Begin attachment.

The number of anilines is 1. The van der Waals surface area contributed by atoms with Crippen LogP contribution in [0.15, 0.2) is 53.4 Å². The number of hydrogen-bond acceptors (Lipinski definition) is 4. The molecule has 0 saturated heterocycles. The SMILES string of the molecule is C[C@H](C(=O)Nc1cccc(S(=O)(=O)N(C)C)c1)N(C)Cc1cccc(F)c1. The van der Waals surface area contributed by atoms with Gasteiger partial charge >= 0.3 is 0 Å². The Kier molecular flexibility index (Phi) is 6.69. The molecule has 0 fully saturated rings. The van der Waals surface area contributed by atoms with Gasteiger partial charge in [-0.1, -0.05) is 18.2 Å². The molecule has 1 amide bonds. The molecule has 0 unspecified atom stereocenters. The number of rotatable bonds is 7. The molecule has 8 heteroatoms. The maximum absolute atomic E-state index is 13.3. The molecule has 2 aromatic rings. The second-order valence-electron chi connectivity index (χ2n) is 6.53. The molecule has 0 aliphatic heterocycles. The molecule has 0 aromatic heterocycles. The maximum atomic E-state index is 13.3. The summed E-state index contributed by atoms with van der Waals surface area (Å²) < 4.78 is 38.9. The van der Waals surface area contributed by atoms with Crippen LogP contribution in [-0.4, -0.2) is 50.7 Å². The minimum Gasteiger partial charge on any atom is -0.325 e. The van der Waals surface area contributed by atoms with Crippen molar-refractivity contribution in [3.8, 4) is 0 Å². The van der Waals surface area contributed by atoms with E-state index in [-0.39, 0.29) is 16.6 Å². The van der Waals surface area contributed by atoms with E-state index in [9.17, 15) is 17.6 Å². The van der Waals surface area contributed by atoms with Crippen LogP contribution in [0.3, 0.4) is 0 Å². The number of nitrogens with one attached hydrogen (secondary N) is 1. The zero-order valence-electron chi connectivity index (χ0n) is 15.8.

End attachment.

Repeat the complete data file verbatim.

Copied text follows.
The number of anilines is 1. The van der Waals surface area contributed by atoms with Crippen LogP contribution in [0.15, 0.2) is 53.4 Å². The number of hydrogen-bond acceptors (Lipinski definition) is 4. The molecule has 0 saturated heterocycles. The SMILES string of the molecule is C[C@H](C(=O)Nc1cccc(S(=O)(=O)N(C)C)c1)N(C)Cc1cccc(F)c1. The van der Waals surface area contributed by atoms with Gasteiger partial charge >= 0.3 is 0 Å². The Kier molecular flexibility index (Phi) is 6.69. The molecule has 0 fully saturated rings. The van der Waals surface area contributed by atoms with Gasteiger partial charge in [-0.1, -0.05) is 18.2 Å². The molecule has 1 amide bonds. The molecule has 0 unspecified atom stereocenters. The number of rotatable bonds is 7. The molecule has 8 heteroatoms. The maximum absolute atomic E-state index is 13.3. The molecule has 2 aromatic rings. The second-order valence-electron chi connectivity index (χ2n) is 6.53. The molecule has 0 aliphatic heterocycles. The molecule has 0 aromatic heterocycles. The maximum atomic E-state index is 13.3. The summed E-state index contributed by atoms with van der Waals surface area (Å²) < 4.78 is 38.9. The van der Waals surface area contributed by atoms with Crippen LogP contribution in [-0.4, -0.2) is 50.7 Å². The minimum Gasteiger partial charge on any atom is -0.325 e. The van der Waals surface area contributed by atoms with Crippen molar-refractivity contribution in [3.8, 4) is 0 Å². The van der Waals surface area contributed by atoms with E-state index in [-0.39, 0.29) is 16.6 Å². The van der Waals surface area contributed by atoms with E-state index in [9.17, 15) is 17.6 Å². The van der Waals surface area contributed by atoms with Crippen LogP contribution in [0.3, 0.4) is 0 Å². The number of nitrogens with one attached hydrogen (secondary N) is 1. The zero-order valence-electron chi connectivity index (χ0n) is 15.8.